This expert handbook explores the various means of political participation of East Asian Americans in the United States.
With rapidly growing populations concentrated in California, New York, and other principal electoral states, East Asian communities have become key political players in American electoral politics. Until now, however, there has not been a scholarly work concentrating solely on the emerging political power of this American minority group.
Filling a gap in the literature on American minority politics, East Asian Americans and Political Participation offers the first systematic, thorough coverage of the impact of Chinese American, Korean American, and Japanese American individuals and groups on U.S. political process.
Focusing on the post–World War II era—when rapidly growing East Asian American communities became more politically involved—the book explores the full range of formal and informal political actions, including protest politics, social movements and interest groups, electoral politics, and political office holding at every level. These general discussions are enhanced with evocative case studies on such important topics as Asian American participation in the civil rights movement, the campaign after the murder of Vincent Chin, the Redress movement, the Korean campaign following the Los Angeles riots, the promotion of the motherland, and more.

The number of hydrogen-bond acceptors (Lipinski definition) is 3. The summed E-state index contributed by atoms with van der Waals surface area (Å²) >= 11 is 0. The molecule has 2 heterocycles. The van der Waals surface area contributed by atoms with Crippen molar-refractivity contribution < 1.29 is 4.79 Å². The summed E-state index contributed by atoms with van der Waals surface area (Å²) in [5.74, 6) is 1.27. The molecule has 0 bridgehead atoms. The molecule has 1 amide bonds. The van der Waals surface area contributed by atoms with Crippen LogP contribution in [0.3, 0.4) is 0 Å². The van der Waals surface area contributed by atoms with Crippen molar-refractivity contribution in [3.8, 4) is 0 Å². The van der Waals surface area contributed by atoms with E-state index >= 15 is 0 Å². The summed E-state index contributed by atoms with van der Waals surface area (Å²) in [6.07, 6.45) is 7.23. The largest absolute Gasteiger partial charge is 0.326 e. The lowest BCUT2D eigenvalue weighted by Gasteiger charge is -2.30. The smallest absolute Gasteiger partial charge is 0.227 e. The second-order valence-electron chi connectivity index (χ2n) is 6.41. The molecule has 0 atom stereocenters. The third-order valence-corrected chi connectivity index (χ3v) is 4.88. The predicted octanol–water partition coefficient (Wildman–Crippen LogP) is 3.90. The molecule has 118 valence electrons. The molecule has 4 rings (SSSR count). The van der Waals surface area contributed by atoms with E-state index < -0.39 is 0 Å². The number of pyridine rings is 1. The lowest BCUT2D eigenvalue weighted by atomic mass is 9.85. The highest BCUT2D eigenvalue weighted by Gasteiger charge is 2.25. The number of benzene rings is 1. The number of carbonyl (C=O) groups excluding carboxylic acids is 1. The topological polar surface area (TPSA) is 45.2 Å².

• Chronology of East Asian American political history from both pre–World War II and post–World War II time periods
• Annotated bibliography of key related works and a collection of primary documents with interpretative essays
• No other resource offers an overarching look at the political actions and impact of East Asian Americans
• Vivid case studies ground the discussions in real-world events and people
• Resources for students or scholars interested in additional study